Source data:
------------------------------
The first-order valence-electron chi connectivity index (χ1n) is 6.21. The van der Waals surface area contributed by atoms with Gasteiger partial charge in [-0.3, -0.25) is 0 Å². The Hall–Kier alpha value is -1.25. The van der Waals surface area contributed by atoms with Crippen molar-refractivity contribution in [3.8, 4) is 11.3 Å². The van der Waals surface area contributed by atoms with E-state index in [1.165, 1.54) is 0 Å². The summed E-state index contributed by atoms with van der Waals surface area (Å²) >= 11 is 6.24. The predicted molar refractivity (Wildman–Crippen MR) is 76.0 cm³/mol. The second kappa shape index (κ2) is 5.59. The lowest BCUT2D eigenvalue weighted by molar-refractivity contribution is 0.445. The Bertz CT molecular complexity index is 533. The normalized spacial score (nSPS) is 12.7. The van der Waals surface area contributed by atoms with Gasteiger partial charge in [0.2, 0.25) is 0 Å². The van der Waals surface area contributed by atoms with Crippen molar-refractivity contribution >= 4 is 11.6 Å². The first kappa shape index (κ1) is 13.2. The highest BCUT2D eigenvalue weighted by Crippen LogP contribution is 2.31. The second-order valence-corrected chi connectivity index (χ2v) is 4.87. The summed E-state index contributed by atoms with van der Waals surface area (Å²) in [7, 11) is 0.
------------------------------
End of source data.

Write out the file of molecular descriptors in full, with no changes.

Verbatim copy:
The first-order valence-electron chi connectivity index (χ1n) is 6.21. The van der Waals surface area contributed by atoms with Gasteiger partial charge in [-0.3, -0.25) is 0 Å². The Hall–Kier alpha value is -1.25. The van der Waals surface area contributed by atoms with Crippen molar-refractivity contribution in [3.8, 4) is 11.3 Å². The van der Waals surface area contributed by atoms with E-state index in [1.165, 1.54) is 0 Å². The summed E-state index contributed by atoms with van der Waals surface area (Å²) >= 11 is 6.24. The predicted molar refractivity (Wildman–Crippen MR) is 76.0 cm³/mol. The second kappa shape index (κ2) is 5.59. The lowest BCUT2D eigenvalue weighted by molar-refractivity contribution is 0.445. The Bertz CT molecular complexity index is 533. The normalized spacial score (nSPS) is 12.7. The van der Waals surface area contributed by atoms with Gasteiger partial charge in [0.2, 0.25) is 0 Å². The van der Waals surface area contributed by atoms with Crippen molar-refractivity contribution >= 4 is 11.6 Å². The first kappa shape index (κ1) is 13.2. The highest BCUT2D eigenvalue weighted by Crippen LogP contribution is 2.31. The second-order valence-corrected chi connectivity index (χ2v) is 4.87. The summed E-state index contributed by atoms with van der Waals surface area (Å²) in [7, 11) is 0.